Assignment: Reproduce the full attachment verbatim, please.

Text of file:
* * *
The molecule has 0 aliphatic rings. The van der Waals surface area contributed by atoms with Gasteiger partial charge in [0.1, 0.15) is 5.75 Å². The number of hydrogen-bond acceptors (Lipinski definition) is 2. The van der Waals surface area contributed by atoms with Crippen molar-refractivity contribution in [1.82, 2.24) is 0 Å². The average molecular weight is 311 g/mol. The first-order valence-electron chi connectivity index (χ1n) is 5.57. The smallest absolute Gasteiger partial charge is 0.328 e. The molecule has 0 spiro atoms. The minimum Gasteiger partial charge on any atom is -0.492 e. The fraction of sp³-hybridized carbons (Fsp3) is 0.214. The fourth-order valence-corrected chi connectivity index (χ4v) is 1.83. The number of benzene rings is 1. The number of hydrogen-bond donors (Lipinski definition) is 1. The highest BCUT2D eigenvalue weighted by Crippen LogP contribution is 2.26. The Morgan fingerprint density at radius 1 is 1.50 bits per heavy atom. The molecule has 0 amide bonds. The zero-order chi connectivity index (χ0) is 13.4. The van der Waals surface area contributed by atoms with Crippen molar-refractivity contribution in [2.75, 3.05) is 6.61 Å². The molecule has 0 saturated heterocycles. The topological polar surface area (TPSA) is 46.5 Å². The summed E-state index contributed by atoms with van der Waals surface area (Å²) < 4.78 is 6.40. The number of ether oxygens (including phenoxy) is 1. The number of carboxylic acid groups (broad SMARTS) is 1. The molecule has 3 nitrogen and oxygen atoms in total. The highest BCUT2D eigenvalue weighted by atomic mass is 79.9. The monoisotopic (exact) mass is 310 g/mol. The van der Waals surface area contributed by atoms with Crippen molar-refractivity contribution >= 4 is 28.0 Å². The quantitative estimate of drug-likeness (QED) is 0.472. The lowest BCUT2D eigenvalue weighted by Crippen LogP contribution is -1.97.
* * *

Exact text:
The molecule has 0 aliphatic rings. The van der Waals surface area contributed by atoms with Gasteiger partial charge in [0.1, 0.15) is 5.75 Å². The number of hydrogen-bond acceptors (Lipinski definition) is 2. The van der Waals surface area contributed by atoms with Crippen molar-refractivity contribution in [1.82, 2.24) is 0 Å². The average molecular weight is 311 g/mol. The first-order valence-electron chi connectivity index (χ1n) is 5.57. The smallest absolute Gasteiger partial charge is 0.328 e. The molecule has 0 spiro atoms. The minimum Gasteiger partial charge on any atom is -0.492 e. The fraction of sp³-hybridized carbons (Fsp3) is 0.214. The fourth-order valence-corrected chi connectivity index (χ4v) is 1.83. The number of benzene rings is 1. The number of hydrogen-bond donors (Lipinski definition) is 1. The highest BCUT2D eigenvalue weighted by Crippen LogP contribution is 2.26. The Morgan fingerprint density at radius 1 is 1.50 bits per heavy atom. The molecule has 0 amide bonds. The zero-order chi connectivity index (χ0) is 13.4. The van der Waals surface area contributed by atoms with Crippen molar-refractivity contribution in [2.75, 3.05) is 6.61 Å². The molecule has 0 saturated heterocycles. The topological polar surface area (TPSA) is 46.5 Å². The summed E-state index contributed by atoms with van der Waals surface area (Å²) < 4.78 is 6.40. The number of ether oxygens (including phenoxy) is 1. The number of carboxylic acid groups (broad SMARTS) is 1. The molecule has 3 nitrogen and oxygen atoms in total. The highest BCUT2D eigenvalue weighted by atomic mass is 79.9. The monoisotopic (exact) mass is 310 g/mol. The van der Waals surface area contributed by atoms with Crippen molar-refractivity contribution >= 4 is 28.0 Å². The quantitative estimate of drug-likeness (QED) is 0.472. The lowest BCUT2D eigenvalue weighted by Crippen LogP contribution is -1.97.